Jewellery artists recovered quickly from the crisis and started to prepare for opening a gallery. It must be admitted that compared to some other speciality they had a certain position advantage. As in the entire Soviet Union, the production of jewellery of precious metals was subordinated to centralised control also in Soviet Estonia, thus depriving the broader public of almost any possibility for purchasing unique jewellery. Author series sold in the salons of the art production company were highly appreciated and usually accessible only through contacts. Only during perestroika, when the first private companies appeared, the first legal direct contacts were established between artists and clients. Naturally the women, who can value jewellery, made use of the new freedom. There was a client base with decorating habit, who considered it important to wear the creation of Estonian jewellery artists. With this knowledge we could plan the foundation of a gallery with higher confidence. However, it was still a risk, because author’s jewellery is always somewhat expensive.
A-Gallery, the first jewellery gallery basing on private capital in Estonia, opened its doors in 1994 at Hobusepea Street 2. Approximately in the same period also several other sales points specialising on applied art or only on jewellery were opened: Lühikese Jala Gallery, Gallery Kaks, jewellery workshop of Katariina Guild and author’s jewellery of Jaan Pärn in the Masters’ Courtyard. All these were born with the initiative and capital of artists. It must be said that business is running well, galleries are still operating and the original profile has been retained. Probably the advantageous location in the Old Town, in the busy tourism area, supported the business success at least in the beginning.
The year 2005 meant the beginning of a new stage for A-Gallery, as this was the year when the gallery moved to new, twice as large premises in the house on the corner of Hobusepea and Pikk streets. Naturally the “new premises” do not mean only physical space, but also the accompanying level of thinking and operation. Long-term metal traditions of the building passed directly on to the new location of the gallery; for decades it had been the address of Salon No 2 of the art production company. Opening of A-Gallery in the popular place offered nostalgy and memories proceeding from historical continuity for many visitors. In addition to the sales space several large showcase windows were obtained, which provide better advertising possibilities and tempt curious viewers to purchase.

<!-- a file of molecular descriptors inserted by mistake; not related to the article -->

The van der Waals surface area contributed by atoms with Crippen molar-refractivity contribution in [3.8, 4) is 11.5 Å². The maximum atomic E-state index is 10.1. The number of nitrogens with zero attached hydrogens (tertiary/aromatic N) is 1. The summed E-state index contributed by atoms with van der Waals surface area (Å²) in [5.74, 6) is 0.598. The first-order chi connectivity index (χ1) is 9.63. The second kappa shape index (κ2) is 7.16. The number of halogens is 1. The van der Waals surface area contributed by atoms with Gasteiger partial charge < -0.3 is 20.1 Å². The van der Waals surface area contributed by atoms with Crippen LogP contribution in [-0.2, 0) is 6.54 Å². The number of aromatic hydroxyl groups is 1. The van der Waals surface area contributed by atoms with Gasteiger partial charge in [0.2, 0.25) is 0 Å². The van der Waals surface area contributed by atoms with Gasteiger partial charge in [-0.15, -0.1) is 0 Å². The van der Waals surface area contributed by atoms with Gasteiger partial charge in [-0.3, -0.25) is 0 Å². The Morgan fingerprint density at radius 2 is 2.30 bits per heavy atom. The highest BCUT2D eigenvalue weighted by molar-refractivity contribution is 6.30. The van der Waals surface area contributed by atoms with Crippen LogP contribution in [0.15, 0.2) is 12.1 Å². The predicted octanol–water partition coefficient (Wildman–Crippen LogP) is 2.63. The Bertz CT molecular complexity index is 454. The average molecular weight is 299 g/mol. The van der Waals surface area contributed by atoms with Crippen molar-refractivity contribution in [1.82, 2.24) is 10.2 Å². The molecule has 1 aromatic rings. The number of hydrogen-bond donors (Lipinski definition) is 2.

Since the beginning A-Gallery has seen its role in bringing artists and purchasers together, but the extent of exposition offers to the visitors a possibility to study the development trends of jewellery art. Thus the gallery is also promoting and introducing jewellery as a whole. From the standpoint of sale it is important to offer as broad range of products as possible, to enable the right owner to find the right item from the showcase. In its 20th operating year the gallery is representing approximately 70 artists, many of whom have been visible through exhibitions for a long time. It is rather difficult (or even impossible) to find a common name for all this circle, because creation of artists varies highly by personalities. However, some criteria have been agreed – author’s jewellery or small series, dignified materials and classical methods. Thus the gallery positioned itself as a carrier of traditions and has achieved success and reputation in this field. Basic reserve of the gallery consists of artists, who acquired their profession in the State Art Institute; the gained academic education covered several speciality skills, but also instructions for work as a jewellery artist – jewellery must decorate the wearer.
Imagination of artists can get inspiration from various things. Nature with its unique forms, colours and patterns is an inexhaustible source material for jewellery. The jewellery sprouted from this evergreen theme – single fragile blossoms, ripe bolls, spirited compositions filled with natural feelings – are suitable for any age. The majesty of nature is balanced by rational geometry; for decades the artists have been interested in geometric style, such ornament-free geometric constructions seem to be suitable for our Nordic character. Minimalist jewellery, which look always modern with their simplicity, show the approach to fine art, while Baroque exuberance refers to the time, when the amount of jewels and glare of precious metal indicated position of the wearer in the society. Various architectural or sculptural forms still remain within the limits of jewellery art, and as the scale of a jewellery item is many times smaller, it requires much higher concentration from the artist.